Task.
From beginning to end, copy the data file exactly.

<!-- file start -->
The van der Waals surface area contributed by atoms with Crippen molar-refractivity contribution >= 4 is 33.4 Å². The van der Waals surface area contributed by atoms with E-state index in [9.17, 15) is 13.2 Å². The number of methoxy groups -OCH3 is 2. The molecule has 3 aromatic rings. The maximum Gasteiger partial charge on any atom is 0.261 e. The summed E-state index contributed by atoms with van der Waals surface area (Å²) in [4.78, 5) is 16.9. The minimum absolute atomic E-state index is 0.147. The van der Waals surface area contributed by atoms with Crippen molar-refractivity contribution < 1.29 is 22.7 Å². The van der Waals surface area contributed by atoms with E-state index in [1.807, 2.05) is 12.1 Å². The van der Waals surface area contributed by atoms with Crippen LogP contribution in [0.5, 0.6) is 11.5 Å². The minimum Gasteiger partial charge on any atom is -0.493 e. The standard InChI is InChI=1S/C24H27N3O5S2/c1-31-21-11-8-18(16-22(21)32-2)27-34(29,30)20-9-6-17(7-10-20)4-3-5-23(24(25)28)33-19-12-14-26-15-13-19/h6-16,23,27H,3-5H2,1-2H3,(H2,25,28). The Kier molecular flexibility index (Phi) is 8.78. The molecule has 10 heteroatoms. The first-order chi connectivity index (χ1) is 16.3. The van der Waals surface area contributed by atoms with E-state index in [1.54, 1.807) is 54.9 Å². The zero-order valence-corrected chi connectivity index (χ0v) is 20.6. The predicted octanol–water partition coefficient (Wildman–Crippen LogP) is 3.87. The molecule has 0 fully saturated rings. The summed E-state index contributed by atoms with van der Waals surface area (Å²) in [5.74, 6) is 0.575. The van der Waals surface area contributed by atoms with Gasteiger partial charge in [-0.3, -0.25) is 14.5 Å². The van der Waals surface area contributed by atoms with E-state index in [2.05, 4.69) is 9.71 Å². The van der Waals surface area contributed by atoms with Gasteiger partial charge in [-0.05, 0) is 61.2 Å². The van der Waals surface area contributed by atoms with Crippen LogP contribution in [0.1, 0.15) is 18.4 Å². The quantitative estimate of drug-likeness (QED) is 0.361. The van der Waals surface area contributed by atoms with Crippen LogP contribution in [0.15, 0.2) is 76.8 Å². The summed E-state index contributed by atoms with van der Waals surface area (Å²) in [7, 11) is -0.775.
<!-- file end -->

The van der Waals surface area contributed by atoms with Crippen molar-refractivity contribution >= 4 is 33.4 Å². The van der Waals surface area contributed by atoms with E-state index in [9.17, 15) is 13.2 Å². The number of methoxy groups -OCH3 is 2. The molecule has 3 aromatic rings. The maximum Gasteiger partial charge on any atom is 0.261 e. The summed E-state index contributed by atoms with van der Waals surface area (Å²) in [4.78, 5) is 16.9. The minimum absolute atomic E-state index is 0.147. The van der Waals surface area contributed by atoms with Crippen molar-refractivity contribution < 1.29 is 22.7 Å². The van der Waals surface area contributed by atoms with E-state index in [1.807, 2.05) is 12.1 Å². The van der Waals surface area contributed by atoms with Crippen LogP contribution in [0.5, 0.6) is 11.5 Å². The minimum Gasteiger partial charge on any atom is -0.493 e. The standard InChI is InChI=1S/C24H27N3O5S2/c1-31-21-11-8-18(16-22(21)32-2)27-34(29,30)20-9-6-17(7-10-20)4-3-5-23(24(25)28)33-19-12-14-26-15-13-19/h6-16,23,27H,3-5H2,1-2H3,(H2,25,28). The Kier molecular flexibility index (Phi) is 8.78. The molecule has 10 heteroatoms. The first-order chi connectivity index (χ1) is 16.3. The van der Waals surface area contributed by atoms with E-state index in [1.54, 1.807) is 54.9 Å². The zero-order valence-corrected chi connectivity index (χ0v) is 20.6. The predicted octanol–water partition coefficient (Wildman–Crippen LogP) is 3.87. The molecule has 0 fully saturated rings. The summed E-state index contributed by atoms with van der Waals surface area (Å²) in [5.74, 6) is 0.575. The van der Waals surface area contributed by atoms with Gasteiger partial charge in [-0.3, -0.25) is 14.5 Å². The van der Waals surface area contributed by atoms with E-state index in [2.05, 4.69) is 9.71 Å². The van der Waals surface area contributed by atoms with Gasteiger partial charge in [-0.05, 0) is 61.2 Å². The van der Waals surface area contributed by atoms with Crippen LogP contribution in [0.1, 0.15) is 18.4 Å². The quantitative estimate of drug-likeness (QED) is 0.361. The van der Waals surface area contributed by atoms with Crippen LogP contribution in [0.15, 0.2) is 76.8 Å². The summed E-state index contributed by atoms with van der Waals surface area (Å²) in [7, 11) is -0.775.